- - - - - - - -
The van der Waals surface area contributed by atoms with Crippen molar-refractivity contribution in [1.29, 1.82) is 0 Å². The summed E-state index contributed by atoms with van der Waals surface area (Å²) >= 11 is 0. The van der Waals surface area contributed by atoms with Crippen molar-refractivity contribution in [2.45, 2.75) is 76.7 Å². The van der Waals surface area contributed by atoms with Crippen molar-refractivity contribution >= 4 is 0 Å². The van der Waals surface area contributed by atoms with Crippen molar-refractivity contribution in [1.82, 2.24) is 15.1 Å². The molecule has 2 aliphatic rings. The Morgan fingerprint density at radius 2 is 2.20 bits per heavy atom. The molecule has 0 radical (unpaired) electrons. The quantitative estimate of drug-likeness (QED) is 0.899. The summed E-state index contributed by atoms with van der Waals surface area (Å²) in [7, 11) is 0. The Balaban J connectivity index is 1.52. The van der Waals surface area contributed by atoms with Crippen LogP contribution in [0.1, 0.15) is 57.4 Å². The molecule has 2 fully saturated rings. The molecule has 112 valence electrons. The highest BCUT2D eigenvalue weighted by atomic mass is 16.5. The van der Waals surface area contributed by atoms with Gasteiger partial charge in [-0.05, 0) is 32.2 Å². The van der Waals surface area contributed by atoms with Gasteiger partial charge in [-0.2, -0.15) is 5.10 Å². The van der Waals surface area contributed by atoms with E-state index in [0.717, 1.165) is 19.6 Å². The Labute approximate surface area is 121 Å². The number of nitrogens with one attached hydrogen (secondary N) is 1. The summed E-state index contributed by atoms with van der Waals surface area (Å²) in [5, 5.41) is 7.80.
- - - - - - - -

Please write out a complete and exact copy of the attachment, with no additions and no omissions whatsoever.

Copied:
The van der Waals surface area contributed by atoms with Crippen molar-refractivity contribution in [1.29, 1.82) is 0 Å². The summed E-state index contributed by atoms with van der Waals surface area (Å²) >= 11 is 0. The van der Waals surface area contributed by atoms with Crippen molar-refractivity contribution in [2.45, 2.75) is 76.7 Å². The van der Waals surface area contributed by atoms with Crippen molar-refractivity contribution >= 4 is 0 Å². The van der Waals surface area contributed by atoms with Crippen molar-refractivity contribution in [1.82, 2.24) is 15.1 Å². The molecule has 2 aliphatic rings. The Morgan fingerprint density at radius 2 is 2.20 bits per heavy atom. The molecule has 0 radical (unpaired) electrons. The quantitative estimate of drug-likeness (QED) is 0.899. The summed E-state index contributed by atoms with van der Waals surface area (Å²) in [7, 11) is 0. The Balaban J connectivity index is 1.52. The van der Waals surface area contributed by atoms with Crippen LogP contribution in [0.1, 0.15) is 57.4 Å². The molecule has 2 fully saturated rings. The molecule has 112 valence electrons. The highest BCUT2D eigenvalue weighted by atomic mass is 16.5. The van der Waals surface area contributed by atoms with Gasteiger partial charge in [-0.05, 0) is 32.2 Å². The van der Waals surface area contributed by atoms with Gasteiger partial charge in [-0.2, -0.15) is 5.10 Å². The van der Waals surface area contributed by atoms with E-state index in [0.717, 1.165) is 19.6 Å². The Labute approximate surface area is 121 Å². The number of nitrogens with one attached hydrogen (secondary N) is 1. The summed E-state index contributed by atoms with van der Waals surface area (Å²) in [5, 5.41) is 7.80.